Giffords’s Husband Blames Political Rhetoric

Gabrielle Giffords's husband told lawmakers he blames inflammatory rhetoric for assassination attempt.

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BY James Gordon Meek
DAILY NEWS WASHINGTON BUREAU

WASHINGTON - Rep. Gabrielle Giffords's heartsick husband told lawmakers he blames inflammatory rhetoric for the assassination attempt on his wife.

Rep. Steny Hoyer (D-Md.) said that in a conversation on Sunday Giffords's husband, astronaut Mark Kelly, lashed out at the cantankerous politics dividing the country.

He is "very angry about the level of angry rhetoric that he believes incites people," Hoyer told CBS' "Face the Nation" on Sunday.

Hoyer stopped short of calling Saturday's attack on his Democratic colleague by accused gunman Jared Lee Loughner, 22, politically motivated. [Photo Gallery: Gabrielle Giffords Shooting in Arizona.]

"We're going to have to find out exactly what the motivation here was," Hoyer said.

Giffords narrowly won reelection in November over a Tea Party-backed Republican candidate. She was lambasted by her foes for supporting the health-care bill and her district office was vandalized.

Tea Party darling Sarah Palin produced an online map during the elections targeting districts of liberal lawmakers, including Giffords's District 8, with the cross hairs of a rifle scope. The ex-Alaska governor fired up her followers, saying, "Don't retreat; reload."

"These sorts of things, I think, invite the kind of toxic rhetoric that can lead unstable people to believe this is an acceptable response," Sen. Dick Durbin (D-Ill.) told CNN's "State of the Union." [Take the poll: Is Political Rhetoric To Blame for Arizona Shooting?]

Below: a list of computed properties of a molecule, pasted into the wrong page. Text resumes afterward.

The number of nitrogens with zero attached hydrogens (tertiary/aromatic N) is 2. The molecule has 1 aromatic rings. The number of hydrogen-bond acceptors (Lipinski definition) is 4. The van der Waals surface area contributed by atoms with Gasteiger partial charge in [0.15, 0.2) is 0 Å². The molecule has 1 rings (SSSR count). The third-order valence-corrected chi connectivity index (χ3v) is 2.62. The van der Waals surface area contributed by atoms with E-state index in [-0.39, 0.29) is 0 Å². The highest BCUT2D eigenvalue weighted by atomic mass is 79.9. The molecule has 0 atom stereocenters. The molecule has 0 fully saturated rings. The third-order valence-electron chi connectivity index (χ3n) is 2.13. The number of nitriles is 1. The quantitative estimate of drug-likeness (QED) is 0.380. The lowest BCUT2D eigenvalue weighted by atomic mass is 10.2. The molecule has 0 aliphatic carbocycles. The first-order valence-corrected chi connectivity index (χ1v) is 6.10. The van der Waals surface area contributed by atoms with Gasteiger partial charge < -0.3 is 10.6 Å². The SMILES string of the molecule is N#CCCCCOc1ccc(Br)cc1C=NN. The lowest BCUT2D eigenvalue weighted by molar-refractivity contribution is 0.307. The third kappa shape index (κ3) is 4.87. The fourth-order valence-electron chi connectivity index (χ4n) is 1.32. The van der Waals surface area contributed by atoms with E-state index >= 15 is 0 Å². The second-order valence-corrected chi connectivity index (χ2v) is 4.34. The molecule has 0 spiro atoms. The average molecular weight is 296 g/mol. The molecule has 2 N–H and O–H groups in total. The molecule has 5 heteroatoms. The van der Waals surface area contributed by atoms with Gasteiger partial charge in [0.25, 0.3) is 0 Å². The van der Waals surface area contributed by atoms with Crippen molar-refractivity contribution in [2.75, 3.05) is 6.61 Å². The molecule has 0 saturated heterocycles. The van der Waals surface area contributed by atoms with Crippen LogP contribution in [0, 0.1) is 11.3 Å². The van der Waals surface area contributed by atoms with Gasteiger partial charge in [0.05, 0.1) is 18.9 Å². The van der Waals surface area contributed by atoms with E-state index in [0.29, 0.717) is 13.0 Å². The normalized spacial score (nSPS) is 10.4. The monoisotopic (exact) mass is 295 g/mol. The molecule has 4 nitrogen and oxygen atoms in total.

Palin's camp has insisted they had no intention of inciting violence with images of cross hairs. "We never ever, ever intended it to be gun sights," Palin's spokeswoman Rebecca Mansour said on a radio talk show.

The dispute even spilled over into a vigil outside the Tucson hospital where Giffords is being treated, when Texas activist Patricia Cerswell got into a shouting match over Palin.

"She has blood on her hands," Cerswell said of Palin.

Others attending the vigil told Cerswell to pipe down.

"This isn't a political event. Go home," retired Tucson lawyer Judith Blair, told Cerswell.

Earlier, Rep. Steve Israel (D-L.I.) called the Tucson bloodbath a "tragic reminder that we cannot remain silent when political rhetoric turns violent."

Arizona GOP Sen. Jon Kyl urged Democrats to cool down and let the FBI investigate. "It's probably giving [Loughner] too much credit to ascribe a coherent political philosophy to him," Kyl told CBS.